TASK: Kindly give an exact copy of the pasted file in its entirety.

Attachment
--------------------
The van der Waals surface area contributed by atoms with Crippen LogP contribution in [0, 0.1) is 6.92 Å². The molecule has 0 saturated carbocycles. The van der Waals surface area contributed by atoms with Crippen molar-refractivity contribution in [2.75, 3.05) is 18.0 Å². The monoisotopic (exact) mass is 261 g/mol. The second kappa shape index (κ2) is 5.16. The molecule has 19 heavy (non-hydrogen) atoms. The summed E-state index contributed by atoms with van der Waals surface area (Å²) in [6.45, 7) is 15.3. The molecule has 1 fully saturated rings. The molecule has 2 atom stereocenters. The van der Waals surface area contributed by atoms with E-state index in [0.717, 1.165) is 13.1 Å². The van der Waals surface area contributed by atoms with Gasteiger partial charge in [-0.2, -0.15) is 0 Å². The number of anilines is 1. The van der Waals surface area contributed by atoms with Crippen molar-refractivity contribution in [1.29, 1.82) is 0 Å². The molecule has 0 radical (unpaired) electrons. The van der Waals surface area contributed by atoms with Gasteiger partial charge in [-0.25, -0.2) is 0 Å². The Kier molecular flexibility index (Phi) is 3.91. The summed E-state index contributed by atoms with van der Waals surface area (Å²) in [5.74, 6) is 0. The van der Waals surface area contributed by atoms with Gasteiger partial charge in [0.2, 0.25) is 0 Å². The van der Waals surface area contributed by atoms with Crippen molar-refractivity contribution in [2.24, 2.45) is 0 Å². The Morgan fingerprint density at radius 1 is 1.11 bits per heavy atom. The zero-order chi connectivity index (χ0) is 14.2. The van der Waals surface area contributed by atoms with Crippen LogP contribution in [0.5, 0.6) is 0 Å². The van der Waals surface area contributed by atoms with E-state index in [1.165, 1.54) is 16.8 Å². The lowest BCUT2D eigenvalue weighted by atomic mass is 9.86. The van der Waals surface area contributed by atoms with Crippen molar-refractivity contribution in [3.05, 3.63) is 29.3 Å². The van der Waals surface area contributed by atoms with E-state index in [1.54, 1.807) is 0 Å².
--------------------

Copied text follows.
The van der Waals surface area contributed by atoms with Crippen LogP contribution in [0, 0.1) is 6.92 Å². The molecule has 0 saturated carbocycles. The van der Waals surface area contributed by atoms with Crippen molar-refractivity contribution in [2.75, 3.05) is 18.0 Å². The monoisotopic (exact) mass is 261 g/mol. The second kappa shape index (κ2) is 5.16. The molecule has 19 heavy (non-hydrogen) atoms. The summed E-state index contributed by atoms with van der Waals surface area (Å²) in [6.45, 7) is 15.3. The molecule has 1 fully saturated rings. The molecule has 2 atom stereocenters. The van der Waals surface area contributed by atoms with E-state index in [0.717, 1.165) is 13.1 Å². The van der Waals surface area contributed by atoms with Gasteiger partial charge in [-0.2, -0.15) is 0 Å². The number of anilines is 1. The van der Waals surface area contributed by atoms with Crippen molar-refractivity contribution in [1.29, 1.82) is 0 Å². The molecule has 0 radical (unpaired) electrons. The van der Waals surface area contributed by atoms with Gasteiger partial charge in [-0.25, -0.2) is 0 Å². The Kier molecular flexibility index (Phi) is 3.91. The summed E-state index contributed by atoms with van der Waals surface area (Å²) in [5.74, 6) is 0. The van der Waals surface area contributed by atoms with Gasteiger partial charge in [0.2, 0.25) is 0 Å². The van der Waals surface area contributed by atoms with Crippen molar-refractivity contribution in [2.24, 2.45) is 0 Å². The Morgan fingerprint density at radius 1 is 1.11 bits per heavy atom. The zero-order chi connectivity index (χ0) is 14.2. The van der Waals surface area contributed by atoms with Crippen LogP contribution in [0.5, 0.6) is 0 Å². The van der Waals surface area contributed by atoms with E-state index in [1.165, 1.54) is 16.8 Å². The lowest BCUT2D eigenvalue weighted by atomic mass is 9.86. The van der Waals surface area contributed by atoms with Crippen molar-refractivity contribution in [3.05, 3.63) is 29.3 Å². The van der Waals surface area contributed by atoms with E-state index in [1.54, 1.807) is 0 Å².